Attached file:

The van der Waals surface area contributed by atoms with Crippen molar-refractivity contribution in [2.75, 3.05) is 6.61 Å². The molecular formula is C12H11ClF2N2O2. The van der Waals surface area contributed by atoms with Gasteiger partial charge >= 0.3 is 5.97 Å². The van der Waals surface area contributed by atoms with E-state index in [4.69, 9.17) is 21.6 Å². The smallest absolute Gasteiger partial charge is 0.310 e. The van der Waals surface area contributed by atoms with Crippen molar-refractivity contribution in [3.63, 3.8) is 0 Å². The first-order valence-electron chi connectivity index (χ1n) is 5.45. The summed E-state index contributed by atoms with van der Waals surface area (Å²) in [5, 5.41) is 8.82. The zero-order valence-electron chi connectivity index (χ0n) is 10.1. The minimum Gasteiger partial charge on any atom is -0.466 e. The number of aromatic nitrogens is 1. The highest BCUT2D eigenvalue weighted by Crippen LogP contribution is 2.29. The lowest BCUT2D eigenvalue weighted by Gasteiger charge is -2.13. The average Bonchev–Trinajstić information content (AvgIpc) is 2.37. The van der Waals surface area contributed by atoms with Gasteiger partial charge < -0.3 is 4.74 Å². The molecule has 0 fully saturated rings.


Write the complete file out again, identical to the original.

The van der Waals surface area contributed by atoms with Crippen molar-refractivity contribution in [2.75, 3.05) is 6.61 Å². The molecular formula is C12H11ClF2N2O2. The van der Waals surface area contributed by atoms with Gasteiger partial charge >= 0.3 is 5.97 Å². The van der Waals surface area contributed by atoms with E-state index in [4.69, 9.17) is 21.6 Å². The smallest absolute Gasteiger partial charge is 0.310 e. The van der Waals surface area contributed by atoms with Crippen molar-refractivity contribution in [3.63, 3.8) is 0 Å². The first-order valence-electron chi connectivity index (χ1n) is 5.45. The summed E-state index contributed by atoms with van der Waals surface area (Å²) in [5, 5.41) is 8.82. The zero-order valence-electron chi connectivity index (χ0n) is 10.1. The minimum Gasteiger partial charge on any atom is -0.466 e. The number of aromatic nitrogens is 1. The highest BCUT2D eigenvalue weighted by Crippen LogP contribution is 2.29. The lowest BCUT2D eigenvalue weighted by Gasteiger charge is -2.13. The average Bonchev–Trinajstić information content (AvgIpc) is 2.37. The van der Waals surface area contributed by atoms with Gasteiger partial charge < -0.3 is 4.74 Å². The molecule has 0 fully saturated rings.